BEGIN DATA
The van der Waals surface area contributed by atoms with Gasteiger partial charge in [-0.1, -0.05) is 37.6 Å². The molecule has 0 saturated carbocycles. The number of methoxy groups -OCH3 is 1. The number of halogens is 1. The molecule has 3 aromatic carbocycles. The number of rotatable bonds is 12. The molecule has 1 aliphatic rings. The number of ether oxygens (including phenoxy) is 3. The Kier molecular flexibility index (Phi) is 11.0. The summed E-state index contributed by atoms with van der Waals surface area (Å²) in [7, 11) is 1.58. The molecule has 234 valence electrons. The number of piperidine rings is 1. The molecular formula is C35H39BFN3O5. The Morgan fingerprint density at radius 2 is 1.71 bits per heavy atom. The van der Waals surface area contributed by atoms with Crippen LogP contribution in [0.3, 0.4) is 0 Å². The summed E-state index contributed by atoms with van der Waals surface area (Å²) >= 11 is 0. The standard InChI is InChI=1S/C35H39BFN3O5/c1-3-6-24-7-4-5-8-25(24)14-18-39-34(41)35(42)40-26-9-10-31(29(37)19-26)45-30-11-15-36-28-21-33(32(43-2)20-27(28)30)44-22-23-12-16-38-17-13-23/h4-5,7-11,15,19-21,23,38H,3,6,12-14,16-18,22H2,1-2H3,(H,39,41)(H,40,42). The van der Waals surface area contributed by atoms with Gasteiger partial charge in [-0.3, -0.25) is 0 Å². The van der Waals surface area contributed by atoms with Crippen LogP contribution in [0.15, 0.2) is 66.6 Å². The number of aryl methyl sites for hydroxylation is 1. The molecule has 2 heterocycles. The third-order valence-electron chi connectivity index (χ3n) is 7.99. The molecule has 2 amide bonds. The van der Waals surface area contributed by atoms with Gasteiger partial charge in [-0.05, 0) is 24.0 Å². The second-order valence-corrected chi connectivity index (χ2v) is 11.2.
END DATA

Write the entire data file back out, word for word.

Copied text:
The van der Waals surface area contributed by atoms with Gasteiger partial charge in [-0.1, -0.05) is 37.6 Å². The molecule has 0 saturated carbocycles. The number of methoxy groups -OCH3 is 1. The number of halogens is 1. The molecule has 3 aromatic carbocycles. The number of rotatable bonds is 12. The molecule has 1 aliphatic rings. The number of ether oxygens (including phenoxy) is 3. The Kier molecular flexibility index (Phi) is 11.0. The summed E-state index contributed by atoms with van der Waals surface area (Å²) in [7, 11) is 1.58. The molecule has 234 valence electrons. The number of piperidine rings is 1. The molecular formula is C35H39BFN3O5. The Morgan fingerprint density at radius 2 is 1.71 bits per heavy atom. The van der Waals surface area contributed by atoms with Crippen LogP contribution in [0.3, 0.4) is 0 Å². The summed E-state index contributed by atoms with van der Waals surface area (Å²) >= 11 is 0. The standard InChI is InChI=1S/C35H39BFN3O5/c1-3-6-24-7-4-5-8-25(24)14-18-39-34(41)35(42)40-26-9-10-31(29(37)19-26)45-30-11-15-36-28-21-33(32(43-2)20-27(28)30)44-22-23-12-16-38-17-13-23/h4-5,7-11,15,19-21,23,38H,3,6,12-14,16-18,22H2,1-2H3,(H,39,41)(H,40,42). The van der Waals surface area contributed by atoms with Gasteiger partial charge in [-0.3, -0.25) is 0 Å². The van der Waals surface area contributed by atoms with Crippen LogP contribution in [0.15, 0.2) is 66.6 Å². The number of aryl methyl sites for hydroxylation is 1. The molecule has 2 heterocycles. The third-order valence-electron chi connectivity index (χ3n) is 7.99. The molecule has 2 amide bonds. The van der Waals surface area contributed by atoms with Gasteiger partial charge in [-0.05, 0) is 24.0 Å². The second-order valence-corrected chi connectivity index (χ2v) is 11.2.